KANSAS CITY, Kan. — Inside, past the hedge trimmers and the chainsaws for sale on the sidewalk, beyond the movie boxes and hand tools on the shelves, kept separate from the wedding bands and high-dollar sneakers in the showcase, the symbols of championships and career highlights are waiting to be sold.
Don Budd looks through the iron bars near the checkout counter of Central Pawn, waving a visitor through a door and past the vault and up the stairs. “No names,” the shop’s owner says, a reminder of an important part of his business model. He enters his office and motions toward a counter, where the Lombardi Trophy from Super Bowl XXIX sits.
For more than two decades, Budd has built an unlikely network. Stories about broke athletes are common, former millionaires somehow growing desperate to make ends meet. When all else is lost, often a championship ring — from a bowl game, a Final Four or even a Super Bowl — is the last, precious thing to go. When that time comes, when fast cash is more valuable than a reminder of the day an athlete reached the sports mountaintop, it’s frequently Budd’s phone that rings.
“It’s kind of my thing,” said Budd, 54. “You’re standing at the counter and people are pawning microwaves and drills, and here comes a Super Bowl ring.”
Since opening his store in 1988, Budd says, he has owned around 3,000 rings and estimates he possesses “several hundred” of them now. But why here, of all places? Central Pawn sits on an unremarkable street corner, next to a liquor store and a boutique, in a forgotten part of Kansas City, maybe the last place anyone should go looking for treasures from glory days.
Budd offers loans, sure, but more valuable to athletes is his promise to keep the transaction anonymous — an offer auction houses and Web sites cannot make. Even now, he reveals only the names of a few “customers,” he calls them, who have died; he keeps most everything else — names, prices, how he came to possess such priceless wares — to himself. Even after a sale, Budd says, the buyer must sign a legally binding confidentiality agreement.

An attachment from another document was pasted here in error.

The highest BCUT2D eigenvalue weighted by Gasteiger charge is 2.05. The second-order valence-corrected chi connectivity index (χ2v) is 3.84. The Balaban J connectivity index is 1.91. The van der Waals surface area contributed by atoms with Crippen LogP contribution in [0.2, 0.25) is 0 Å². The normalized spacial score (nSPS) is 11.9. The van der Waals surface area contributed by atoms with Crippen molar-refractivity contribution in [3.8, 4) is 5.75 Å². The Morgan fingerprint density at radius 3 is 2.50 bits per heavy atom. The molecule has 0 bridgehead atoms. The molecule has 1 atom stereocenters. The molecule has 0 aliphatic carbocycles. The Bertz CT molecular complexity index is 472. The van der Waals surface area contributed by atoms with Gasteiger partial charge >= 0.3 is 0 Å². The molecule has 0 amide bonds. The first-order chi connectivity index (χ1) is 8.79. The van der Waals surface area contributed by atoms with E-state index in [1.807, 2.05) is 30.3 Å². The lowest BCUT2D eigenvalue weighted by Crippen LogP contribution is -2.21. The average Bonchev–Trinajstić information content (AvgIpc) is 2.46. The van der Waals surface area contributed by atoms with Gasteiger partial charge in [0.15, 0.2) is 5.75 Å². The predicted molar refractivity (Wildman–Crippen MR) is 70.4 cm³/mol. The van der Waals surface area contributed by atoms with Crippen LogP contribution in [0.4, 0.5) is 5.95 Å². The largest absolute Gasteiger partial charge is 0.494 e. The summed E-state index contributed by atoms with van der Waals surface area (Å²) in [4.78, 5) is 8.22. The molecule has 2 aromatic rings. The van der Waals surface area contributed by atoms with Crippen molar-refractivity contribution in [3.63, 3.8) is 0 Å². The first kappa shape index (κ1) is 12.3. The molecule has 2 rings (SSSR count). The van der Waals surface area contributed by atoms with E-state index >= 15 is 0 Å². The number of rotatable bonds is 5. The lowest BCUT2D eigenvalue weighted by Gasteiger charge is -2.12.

This is Budd’s business, one of the few parts of Central Pawn he hasn’t handed off to his son, Don III. He is serious about it. It is his code. The former athletes respect that. So they come to him. “They have a comfort level dealing with a person,” Budd said, “and that person happens to be me.”
In recent years, famous athletes such as Warren Sapp, Antoine Walker and Mike Tyson depleted vast fortunes, tens of millions of dollars gone through poor money management, bad investments and failed marriages. Whatever the reasons they walk through the door, Budd usually is offered the stories with the rings. He has come to believe it’s the shock of the transition to normal life that leads them here. After the spotlight fades and the contracts expire, some keep spending like the millions are still flowing. “They don’t quite grasp what the real world is,” Budd said, “until it hits them in the face.”
A few years after he bought the old bank building, the vault door already in place, former Oakland Raiders cornerback Skip Thomas walked in with his hands full. Thomas, who lived nearby, had fallen on hard times, and he was ready to unload a few prized possessions. They included a trophy the city of Oakland presented to each starter in Super Bowl XI, along with Thomas’s ring from that game: small diamonds forming the shape of a football with a larger diamond in the center, the sides adorned with Thomas’s name and position, along with the words “Pride” and “Poise.”